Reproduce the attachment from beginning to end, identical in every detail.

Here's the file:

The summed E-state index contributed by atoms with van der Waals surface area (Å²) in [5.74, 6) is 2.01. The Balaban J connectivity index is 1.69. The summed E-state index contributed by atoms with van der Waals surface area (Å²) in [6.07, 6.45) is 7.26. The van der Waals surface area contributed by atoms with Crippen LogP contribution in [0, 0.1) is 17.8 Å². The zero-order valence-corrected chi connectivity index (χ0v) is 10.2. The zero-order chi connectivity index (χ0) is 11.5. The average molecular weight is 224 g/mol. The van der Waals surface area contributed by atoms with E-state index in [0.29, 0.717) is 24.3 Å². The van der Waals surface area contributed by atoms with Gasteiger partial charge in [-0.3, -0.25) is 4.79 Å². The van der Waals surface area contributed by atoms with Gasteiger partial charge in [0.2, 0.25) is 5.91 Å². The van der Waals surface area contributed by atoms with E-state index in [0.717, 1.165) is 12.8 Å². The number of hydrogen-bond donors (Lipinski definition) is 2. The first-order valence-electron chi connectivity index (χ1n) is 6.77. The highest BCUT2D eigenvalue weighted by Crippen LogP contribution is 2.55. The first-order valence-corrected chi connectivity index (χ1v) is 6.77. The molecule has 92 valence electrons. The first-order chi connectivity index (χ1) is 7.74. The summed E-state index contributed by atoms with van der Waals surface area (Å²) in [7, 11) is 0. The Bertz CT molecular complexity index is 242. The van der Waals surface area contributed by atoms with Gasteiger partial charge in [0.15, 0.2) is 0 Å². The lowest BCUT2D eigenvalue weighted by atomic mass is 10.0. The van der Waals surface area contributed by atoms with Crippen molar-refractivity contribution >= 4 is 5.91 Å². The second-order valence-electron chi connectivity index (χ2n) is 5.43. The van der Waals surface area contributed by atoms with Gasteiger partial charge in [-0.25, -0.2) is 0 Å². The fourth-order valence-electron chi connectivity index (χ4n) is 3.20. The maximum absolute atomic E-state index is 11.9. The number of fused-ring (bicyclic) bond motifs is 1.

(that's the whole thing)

The summed E-state index contributed by atoms with van der Waals surface area (Å²) in [5.74, 6) is 2.01. The Balaban J connectivity index is 1.69. The summed E-state index contributed by atoms with van der Waals surface area (Å²) in [6.07, 6.45) is 7.26. The van der Waals surface area contributed by atoms with Crippen LogP contribution in [0, 0.1) is 17.8 Å². The zero-order valence-corrected chi connectivity index (χ0v) is 10.2. The zero-order chi connectivity index (χ0) is 11.5. The average molecular weight is 224 g/mol. The van der Waals surface area contributed by atoms with E-state index in [0.29, 0.717) is 24.3 Å². The van der Waals surface area contributed by atoms with Gasteiger partial charge in [-0.3, -0.25) is 4.79 Å². The van der Waals surface area contributed by atoms with Gasteiger partial charge in [0.2, 0.25) is 5.91 Å². The van der Waals surface area contributed by atoms with E-state index in [0.717, 1.165) is 12.8 Å². The number of hydrogen-bond donors (Lipinski definition) is 2. The first-order valence-electron chi connectivity index (χ1n) is 6.77. The highest BCUT2D eigenvalue weighted by Crippen LogP contribution is 2.55. The first-order valence-corrected chi connectivity index (χ1v) is 6.77. The molecule has 92 valence electrons. The first-order chi connectivity index (χ1) is 7.74. The summed E-state index contributed by atoms with van der Waals surface area (Å²) in [7, 11) is 0. The Bertz CT molecular complexity index is 242. The van der Waals surface area contributed by atoms with Gasteiger partial charge in [0.15, 0.2) is 0 Å². The lowest BCUT2D eigenvalue weighted by atomic mass is 10.0. The van der Waals surface area contributed by atoms with Crippen molar-refractivity contribution >= 4 is 5.91 Å². The second-order valence-electron chi connectivity index (χ2n) is 5.43. The van der Waals surface area contributed by atoms with Gasteiger partial charge in [-0.25, -0.2) is 0 Å². The fourth-order valence-electron chi connectivity index (χ4n) is 3.20. The maximum absolute atomic E-state index is 11.9. The number of fused-ring (bicyclic) bond motifs is 1.